This home, frozen in '70s glitz, offers insight into the personal life of an unsurpassed trumpet virtuoso.. The History Nicknamed by Melody Maker editor Percy Brooks "Satchmo," and known to neighborhood kids as "Pops," Armstrong wasn't just a jazz great--he was a great neighbor. The house that he bought with his wife, Lucille, in 1943 remains virtually unchanged from the time of his death in 1977. Well-versed tour guides spin anecdotes and play intimate home recordings that bring the spirit, and the distinctively raspy voice of this legendary musician, back to life.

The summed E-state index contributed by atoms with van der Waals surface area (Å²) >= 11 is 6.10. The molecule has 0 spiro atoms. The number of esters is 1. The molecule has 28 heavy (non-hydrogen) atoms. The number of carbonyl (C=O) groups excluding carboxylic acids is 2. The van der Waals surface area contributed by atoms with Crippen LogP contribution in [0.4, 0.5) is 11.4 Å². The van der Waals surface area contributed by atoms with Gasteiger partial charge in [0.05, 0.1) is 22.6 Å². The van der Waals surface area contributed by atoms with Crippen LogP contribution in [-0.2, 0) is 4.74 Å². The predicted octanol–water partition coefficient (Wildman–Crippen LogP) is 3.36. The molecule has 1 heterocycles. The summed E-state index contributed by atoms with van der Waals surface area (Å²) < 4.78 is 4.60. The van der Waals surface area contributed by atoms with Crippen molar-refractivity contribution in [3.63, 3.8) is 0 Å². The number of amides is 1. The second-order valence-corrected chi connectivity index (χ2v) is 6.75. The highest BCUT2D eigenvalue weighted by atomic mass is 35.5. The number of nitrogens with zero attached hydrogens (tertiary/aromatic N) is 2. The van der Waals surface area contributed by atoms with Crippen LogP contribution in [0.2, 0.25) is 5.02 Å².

The Features Lucille Armstrong's worldly design ideas--mirrored bathrooms with gold-plated fixtures and elegant paintings of ancient Chinese musicians--are rivaled by her mind-blowing devotion to wallpaper. Whether it's formal and textured, shiny and silver or busy and kitschy, not an inch of space is left bare--even inside drawers and over the baseboard heating vent. Don't miss the terrace off Mr. Armstrong's office, from which the call of his trumpet once drew the local children to come over for ice cream.